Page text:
Monday, December 3, 2012

Redshirts: Expendable in Fiction and Fact


As a security guard, I found Redshirts by John Scalzi (Tom Doherty Association, 2012), at once intriguing, humorous, insightful, and disappointing.  Marketed in book format, the story is a novella typeset with extra leading, and to which is appended another story in another format.  The thesis is obvious from the title.  If you know the Star Trek universe, then you have seen the expendable, disposable security force on the away teams. The redshirts die to tell the audience that the main characters are in danger. 

In fact, the trope is known in other genres.  In the Fox-TV series 24, the government’s elite “Counter-Terrorism Unit” is protected by unarmed security guards who take the first salvo every time that the CTU is attacked.  Perhaps the first to be formally dubbed “expendable” in popular media were the American PT boat crews serving in the Philippines when Japan attacked the USA to enter World War II.  (William Lindsay White’s novel, They Were Expendable, archived on Google Books here and  Life magazine story archived on Google Books here.)  Of course the stories of Samson, the 300 Spartans, and the Alamo speak to the same tradition.

Scalzi’s work is at once a parody and a tribute.  Just as Jane Austen’s Northanger Abbey is a Gothic novel about a girl deluded by Gothic novels, so, too, does Redshirts incorporate all the important elements of classic Star Trek.  The characters who cannot die are the Captain, the Science Officer, the Engineer, the Astrogator, and the Medical Officer.  Also, characters who have backstories are more durable.  These are our viewpoint hero, Ensign Andrew Dahl, and the new friends he makes at the spaceport bar: Maia Duvall (who earned her officer’s commission coming up from the ranks of the infantry), Jimmy Hanson (James Albert Henson IV heir to the galaxy’s greatest fortune but a real regular guy), Finn (a drug dealer) and Hester (his hapless accomplice).  Possessing a backstory is critical to surviving; otherwise the writers will kill you off sooner.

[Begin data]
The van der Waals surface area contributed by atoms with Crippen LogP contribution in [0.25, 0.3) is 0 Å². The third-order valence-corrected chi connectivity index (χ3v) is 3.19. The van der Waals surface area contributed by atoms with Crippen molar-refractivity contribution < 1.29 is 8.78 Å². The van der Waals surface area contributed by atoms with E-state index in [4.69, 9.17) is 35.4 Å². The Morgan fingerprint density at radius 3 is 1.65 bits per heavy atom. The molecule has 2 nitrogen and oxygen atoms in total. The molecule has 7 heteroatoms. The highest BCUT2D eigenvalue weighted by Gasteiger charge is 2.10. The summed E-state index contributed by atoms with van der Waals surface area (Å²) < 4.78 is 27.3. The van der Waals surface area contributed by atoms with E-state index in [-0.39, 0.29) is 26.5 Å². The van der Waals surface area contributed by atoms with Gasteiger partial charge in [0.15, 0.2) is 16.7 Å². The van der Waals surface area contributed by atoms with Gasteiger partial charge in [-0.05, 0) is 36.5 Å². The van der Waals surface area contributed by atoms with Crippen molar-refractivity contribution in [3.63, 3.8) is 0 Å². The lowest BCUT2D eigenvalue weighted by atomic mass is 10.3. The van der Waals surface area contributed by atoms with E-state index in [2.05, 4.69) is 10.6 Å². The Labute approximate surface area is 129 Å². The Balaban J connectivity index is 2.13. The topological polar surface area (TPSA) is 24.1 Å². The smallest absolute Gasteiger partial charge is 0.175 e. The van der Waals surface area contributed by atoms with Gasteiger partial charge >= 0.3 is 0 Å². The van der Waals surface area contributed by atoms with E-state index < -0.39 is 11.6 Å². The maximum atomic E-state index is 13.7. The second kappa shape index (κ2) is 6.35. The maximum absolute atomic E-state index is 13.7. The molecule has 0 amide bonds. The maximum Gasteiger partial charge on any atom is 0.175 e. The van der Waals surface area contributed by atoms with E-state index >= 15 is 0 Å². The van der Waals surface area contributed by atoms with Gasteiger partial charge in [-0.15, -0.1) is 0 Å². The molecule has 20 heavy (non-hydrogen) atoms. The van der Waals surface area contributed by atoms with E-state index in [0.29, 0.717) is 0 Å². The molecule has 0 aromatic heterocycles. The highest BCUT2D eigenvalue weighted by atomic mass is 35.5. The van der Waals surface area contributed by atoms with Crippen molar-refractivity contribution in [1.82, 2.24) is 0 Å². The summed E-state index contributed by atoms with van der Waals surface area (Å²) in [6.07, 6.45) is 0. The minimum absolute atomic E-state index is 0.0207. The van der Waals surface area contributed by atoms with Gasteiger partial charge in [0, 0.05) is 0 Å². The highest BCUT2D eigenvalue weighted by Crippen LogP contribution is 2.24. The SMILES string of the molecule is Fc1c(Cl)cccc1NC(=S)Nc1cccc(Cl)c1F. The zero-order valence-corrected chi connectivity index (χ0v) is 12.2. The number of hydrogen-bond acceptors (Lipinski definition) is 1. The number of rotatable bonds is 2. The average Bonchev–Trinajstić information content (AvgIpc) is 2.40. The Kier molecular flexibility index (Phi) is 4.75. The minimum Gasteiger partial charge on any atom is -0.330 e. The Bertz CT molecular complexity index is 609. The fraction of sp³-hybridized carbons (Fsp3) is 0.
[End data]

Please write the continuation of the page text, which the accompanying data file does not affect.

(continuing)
Ensign Andrew Dahl eventually discovers that their universe is affected and ultimately controlled by the mediocre writers of a TV show from 2010 thinly based on Star Trek from 1967.  The solution is to slingshot around a blackhole, achieve time travel, get to 2012, and cancel the show so they can enjoy and finish out normal lives in their own universe, instead of dying in grisly encounters with killer robots, hostile aliens, exobiologic plagues, and other dramatic effects.  In fact, the need for such drama is one clue.

“The Narrative” is the commanding presence that makes people do things they never would (rushing in to mortal danger) and lets them know things they previously did not (piloting a shuttle).  The Narrative is why the Captain is given to rhetorical soliloquy, followed by silence… so the commercial can interrupt the action.  The Narrative is why the Captain never engages countermeasures until after the first enemy salvo hits decks 6 through 12, and why only three out of four incoming missiles are neutralized.  

Interestingly, in the Star Trek: Original Series Omnibus (IDW Publishing, 2010), in the “Fourth Year” story Spock tells Kirk: “In the time that I have served as your first officer, an indigenous population has attacked the Enterprise 33 times.  Of those attacks, 84% occurred after you failed to make scheduled check-ins from the surface.”  Such regularities are difficult to miss, especially when it is your friends being ground up by crazed robots. 

To explain the Redshirts, I showed my wife the ST:OS season two episode “The Apple” in which four redshirts met plants that spewed poisonous darts, rocks that exploded, random lightening, and angry villagers. 

For more on Redshirts, see the Star Trek fan site Memory Alpha here.

Real life redshirts include the private contractors who supplemented US military forces in Iraq during the Second Gulf War.  That story is harder to tell because nothing about it is amusing.

ALSO ON NECESSARY FACTS
Private Security in the 21st Century
Shifting the Paradigm of Private Security
Locksporting
Active Defense and Passive Aggression, Part 1.
Active Defense and Passive Aggression, Part 2.


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